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Doubt in Inheritance

 
Mike Jeya
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Hi all ,
This my example program.
It may be silly doubt, please tolerate my ignorance

assigned subclass object to Baseclass. means it should have access to msubclass methods also..right.. This is my opinion.

While compiling it gives cannot resolve symbol.

Please explain about this

[ edited to preserve formatting using the [code] and [/code] UBB tags -ds ]
[ July 13, 2004: Message edited by: Dirk Schreckmann ]
 
Charlie Goth
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Only methods in the class A can be called on an instance of type A (variable type, not the type of the object it references). There is no method methodC() (or methodD()) in A, so it won't compile.

Charlie
 
Mike Jeya
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Fine,

But, Why do we use these kind of assigning?

B b= new B();

A a =b;
 
Mike Jeya
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How it is overriding in this case?

it's calling subclass methods?

<b>what is the difference between the both?(this and whatever I sent earlier)</b>

[ edited to preserve formatting using the [code] and [/code] UBB tags -ds ]
[ July 13, 2004: Message edited by: Dirk Schreckmann ]
 
Charlie Goth
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Originally posted by Mike_Jeya:
Fine,

But, Why do we use these kind of assigning?

B b= new B();

A a =b;


In the example it's just to confuse (and ultimately teach) people.
 
Charlie Goth
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Originally posted by Mike_Jeya:
[QB]
How it is overriding in this case? - It isn't, its just adding new methods in the sub-class.

it's calling subclass methods? - Correct, without being over-ridden, the methods are inherited as they were in the super-class.

what is the difference between the both?(this and whatever I sent earlier)

The second example has calls to methodC and methodD removed, the methods being called now DO exist, so there is no compiler error.
QB]
 
Dirk Schreckmann
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Mike_Jeya,

Welcome to JavaRanch!

We ain't got many rules 'round these parts, but we do got one. Please change your display name to comply with The JavaRanch Naming Policy.

Replacing the underscore character in your display name with a space would satisfy our simple rule.

Thanks Pardner! Hope to see you 'round the Ranch!
 
Marilyn de Queiroz
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Originally posted by Mike_Jeya:



How it is overriding in this case?

it's calling subclass methods?

what is the difference between the both?(this and whatever I sent earlier)

Mike, See the buttons below the box where you type your posts? The "code" button makes your code more readable. The "bold" button will make your text darker (which the html 'b' tags will not do).

Thanks.
 
Mike Jeya
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1) B b= new B();
A a= b;
a.methodA();
a.methodB();
a.methodC();
a.methodD();

2)B b= new B();
A a= b;
a.methodA();
a.methodB();


In these both codes, I assigned subcalss object b to Baseclass

if the methods' names are differnt, it gives compile error (1 st code)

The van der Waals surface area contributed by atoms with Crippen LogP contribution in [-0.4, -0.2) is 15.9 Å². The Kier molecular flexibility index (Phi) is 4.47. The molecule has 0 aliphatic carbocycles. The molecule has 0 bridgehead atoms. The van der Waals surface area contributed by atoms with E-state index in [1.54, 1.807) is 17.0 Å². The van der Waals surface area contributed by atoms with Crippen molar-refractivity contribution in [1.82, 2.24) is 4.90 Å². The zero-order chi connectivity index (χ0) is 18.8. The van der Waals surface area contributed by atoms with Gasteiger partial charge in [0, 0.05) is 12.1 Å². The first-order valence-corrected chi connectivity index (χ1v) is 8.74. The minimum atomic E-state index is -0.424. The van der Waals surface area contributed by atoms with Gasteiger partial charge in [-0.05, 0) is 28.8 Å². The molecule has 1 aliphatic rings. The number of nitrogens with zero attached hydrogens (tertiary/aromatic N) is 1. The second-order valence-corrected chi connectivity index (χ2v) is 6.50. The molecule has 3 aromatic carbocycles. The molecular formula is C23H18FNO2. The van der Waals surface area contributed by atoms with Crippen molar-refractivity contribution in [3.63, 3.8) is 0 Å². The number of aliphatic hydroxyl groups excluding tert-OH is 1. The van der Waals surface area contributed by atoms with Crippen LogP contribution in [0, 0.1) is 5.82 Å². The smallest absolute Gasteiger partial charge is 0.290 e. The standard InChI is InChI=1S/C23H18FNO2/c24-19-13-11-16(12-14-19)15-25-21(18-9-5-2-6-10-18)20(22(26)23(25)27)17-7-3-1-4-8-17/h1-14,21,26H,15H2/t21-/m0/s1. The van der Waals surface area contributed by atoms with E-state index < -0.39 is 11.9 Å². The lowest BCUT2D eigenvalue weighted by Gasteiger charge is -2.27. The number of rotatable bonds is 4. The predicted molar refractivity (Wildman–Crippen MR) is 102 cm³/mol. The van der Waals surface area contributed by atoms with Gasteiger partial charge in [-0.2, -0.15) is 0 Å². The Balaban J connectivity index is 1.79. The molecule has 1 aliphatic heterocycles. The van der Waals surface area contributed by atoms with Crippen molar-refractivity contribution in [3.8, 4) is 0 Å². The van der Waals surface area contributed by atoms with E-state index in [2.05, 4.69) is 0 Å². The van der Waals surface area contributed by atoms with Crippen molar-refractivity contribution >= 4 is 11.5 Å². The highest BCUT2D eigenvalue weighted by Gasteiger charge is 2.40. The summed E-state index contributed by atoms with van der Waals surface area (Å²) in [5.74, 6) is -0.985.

if methods' names are same , a accesses b methods

Explain me please..

Please bear my ignorance
[ July 08, 2004: Message edited by: Mike Jeya ]
 
Darin Niard
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You can use the edit button up at the top of your post...

Also, once you are using an object of type A, it no longer has methods C D because it is an A object. It's like if you did this:

The Object class does not have a concat method, so calling concat on it will cause an error. It doesn't make sense for it to have a concat method because it is no longer a string. However, if you cast 'o' back to a String, it will still hold "ham" and you may then call the concat method.
 
Nalini Reddy
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Hi All,
In the following program when i try to compile it,it invokes the function in the sub class but variable from the super class.For the function,we are supercasting the subclass instance to that of superclass.What about the variable?Why is it calling from the superclass and not from sub class?




help me out soon.

Thanks in advance,
NaliniReddy.

[ edited to preserve formatting using the [code] and [/code] UBB tags -ds ]
[ July 13, 2004: Message edited by: Dirk Schreckmann ]
 
Junilu Lacar
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There's a great campfire story that might help you understand these concepts: "How My Dog Learned Polymorphism"

Darin Naird: Also, once you are using an object of type A, it no longer has methods C D because it is an A object.

This is not quite right. Once an object is created, it will always be the same kind of object (if you create a String, it will always be a String, even if you reference it as an Object).



As you see from the above code, even though you can refer to an object in a different way, this does not change the object's actual class; it's still the same type of object. It's kind of like using different colored lenses to look at something. If you had a red and blue ball, the ball would look different if you looked at it through a filtered lens that would only let blue through than it would with a filtered lens that only let red through. If you used a clear lens, then you'd see all the colors of the ball. Yet all this time, the ball was still the same ball and it really retained all its colors.

This is the same thing that happens when you assign a different kind of reference to an object. You are merely changing the way you see the object, you are not changing the object itself.

Hope this makes sense.
[ July 13, 2004: Message edited by: Junilu Lacar ]
 
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